Tuesday, January 31, 2006

Double Down-Up

On Saturday, my iPod froze. I was able to reset it, and it contined to work just fine, but quite a scare. Later in the evening, the display and sound on my cell phone *just* stopped working. OK, I dropped it, but there wasn't any alcohol involved in the mishap - promise. And then, our wireless Internet and cable modem crapped out.

On Sunday, I still could not do anything useful with my phone. I could hear it ring when someone called, and I could answer the call, but no one on the other end could hear me. And because Cingular Wireless is managed by an army of idiots, I couldn't get a replacement. Defeated, I went home and worked my engineering degree to the bone as I attempted to restore connectivity to the Internet. Yep. I turned the power on and off and unplugged and replugged that modem at least ten times. But no success. The cable modem kept blinking at "Send" and never made it to "Online."

And then there was Monday. A day without technology. Er, at home anyway. Yes, I sat in front of a computer and next to a traditional telephone all day at work, but do you know how stressful it is to not have a cell phone or a computer for an entire day? How about two entire days?

Three days? Don't even go there. Because on the third day, Tuesday, which will forevermore be referred to as my Sabbath, on Tuesday Techno-Goddess shined down upon me. She said, "Nic, I'm going to help you out here." And help she did.

In a last ditch effort to save my cell phone before wasting an hour on the phone with Cingular, I power on to find a lit display! I place a call and the person on the other end hears me. And I hear them! Mr. Comcast comes to my house and fixes my Internet connection. He doesn't damage my ego - the problem was with the signal being sent to our house. Woo-hoo!

And then, just when I don't think it can get any better, a nice big box from Dell is placed on my desk at work. And inside that box is my new laptop. MY laptop. MINE MINE MINE MINE.

I fought my engineering urge to go home and play on my new computer all night. I took myself to the gym. I completed my 6 mile tempo run. I did it in 51:30. I nearly had a heart attack when I looked at my watch and saw how fast I did the run. And then I nearly had another one when I realized that my heart wasn't really pounding too badly, nor were my legs feeling like jelly. I felt fantastic.

Scary, no? A double high a la Techno and Runner?

Monday, January 30, 2006

Red Lights Flashing

It’s dark. Rain is falling, but it drops so lightly that it could easily be mistaken for a thick fog. For the first few blocks it is very quiet. Almost too quiet. I make it to Polk Street and am greeted by the street lights, which are a soft yellow, and the flashing reds of the stop lights.

The only cars on the street belong to the street cleaners and delivery teams unloading pounds and pounds of fresh vegetables to the corner stores. Everyone is getting ready for another day.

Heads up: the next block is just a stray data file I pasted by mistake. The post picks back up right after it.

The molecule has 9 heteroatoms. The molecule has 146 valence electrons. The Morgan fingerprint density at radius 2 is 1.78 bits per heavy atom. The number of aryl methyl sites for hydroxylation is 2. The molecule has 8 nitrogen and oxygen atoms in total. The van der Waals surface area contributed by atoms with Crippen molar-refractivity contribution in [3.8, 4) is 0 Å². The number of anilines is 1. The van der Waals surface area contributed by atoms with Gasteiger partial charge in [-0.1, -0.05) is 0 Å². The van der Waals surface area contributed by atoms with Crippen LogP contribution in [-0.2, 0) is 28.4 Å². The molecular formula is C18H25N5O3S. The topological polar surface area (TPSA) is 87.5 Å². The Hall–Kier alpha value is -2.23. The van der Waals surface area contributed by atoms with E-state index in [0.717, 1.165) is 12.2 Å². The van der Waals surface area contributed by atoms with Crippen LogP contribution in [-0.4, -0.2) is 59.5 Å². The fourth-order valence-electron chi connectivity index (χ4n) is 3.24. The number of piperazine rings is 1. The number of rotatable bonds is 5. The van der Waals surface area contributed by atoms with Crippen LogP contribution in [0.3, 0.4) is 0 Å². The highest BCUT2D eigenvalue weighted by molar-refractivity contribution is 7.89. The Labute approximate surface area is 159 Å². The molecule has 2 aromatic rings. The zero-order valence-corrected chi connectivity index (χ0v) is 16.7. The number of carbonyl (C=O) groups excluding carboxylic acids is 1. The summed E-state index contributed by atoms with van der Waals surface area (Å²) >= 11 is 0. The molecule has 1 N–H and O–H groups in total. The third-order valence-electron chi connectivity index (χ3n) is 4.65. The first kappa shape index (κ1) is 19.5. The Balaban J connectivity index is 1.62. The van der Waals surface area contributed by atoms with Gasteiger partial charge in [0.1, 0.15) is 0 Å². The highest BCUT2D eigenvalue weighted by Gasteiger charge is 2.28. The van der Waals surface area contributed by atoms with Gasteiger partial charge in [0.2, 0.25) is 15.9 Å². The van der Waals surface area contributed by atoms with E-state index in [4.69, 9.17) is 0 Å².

I scurry from corner to corner, quickly looking both ways before I dodge across the intersections. I think about my upcoming run or spin class. Now that I'm out of bed, the hardest part of the workout is behind me. I develop my daily mental checklist of all I hope to accomplish before hitting the pillow at night.

During these moments, nothing stands in my way – not even a crosswalk. For these 15 minutes, the upcoming day, week, month, and year, are full of promise.

Sunday, January 29, 2006

Running on the Top of the Bay

It was sunny. And at 55 degrees with a light breeze, it was perfect weather for a long training run style tour of the city. Starting with a brisk warm-up down California Street to the Ferry Building. A right onto Embarcadero in the direction of SBC Park, which I actually hadn’t seen until this Sunday. Dodging tourists and kids on tricycles, the first 40 minutes of the run flew by before I was back on the familiar trail, running along the Marina and through Crissy Field.

Out to Hoppers Hands and I had ONLY been going for about 70 minutes. And so I decided to see how the Golden Gate looked from the other side – the TOP side. Back towards the city, and up the Presidio hill. (Yep, the hill that everyone who ran the Nike Women’s Marathon loved so much!) I quickened my pace in an effort to make it go by more quickly. And between breaths, I laughed to myself at the pure idiocy of running this hill on my own volition.

After a much shorter time than I predicted, I reached the top and took my first few steps out onto the bridge. Crossing #2. Although it was loud, and there were a bizillion tourists, these two miles across and back were nothing short of glorious. I allowed my mind to wander as I took in all the sounds and scenery. Will traveling across this structure ever become mundane? How can people who want to end their life not change their mind when they see how beautiful everything is from up here? When will my family and friends come visit me? Will my inner thighs ever stop rubbing when I run?

I didn't say it was all going to be poetic...

Recent bouts with homesickness and my scale aside, life really can’t be too bad when the scenery for you’re weekly long run includes the San Francisco skyline, the Golden Gate Bridge, and the Marin Headlands.

Life is good. And so was my run: 2 hours, 20 minutes, 15 miles, 1 yummy packet of Chocolate Gu, 0 blisters, and an accomplishment that merits a few hours of wasting time.

(Insert whistles here...)

Thursday, January 26, 2006


My doctor would prefer if I weighed 15 pounds less than I currently weigh.
My current weight is 15 pounds more than what is ideal.
If I lost a pound a week for 15 weeks I’d weigh what I should weigh.
I weigh 15 pounds too much.
High school: 7 and a half years and 15 pounds ago.
If I chopped off an arm (or a leg?) I’d weigh my ideal weight.
If I were six inches taller I’d weigh what I should weigh.
I have to lose 15 pounds.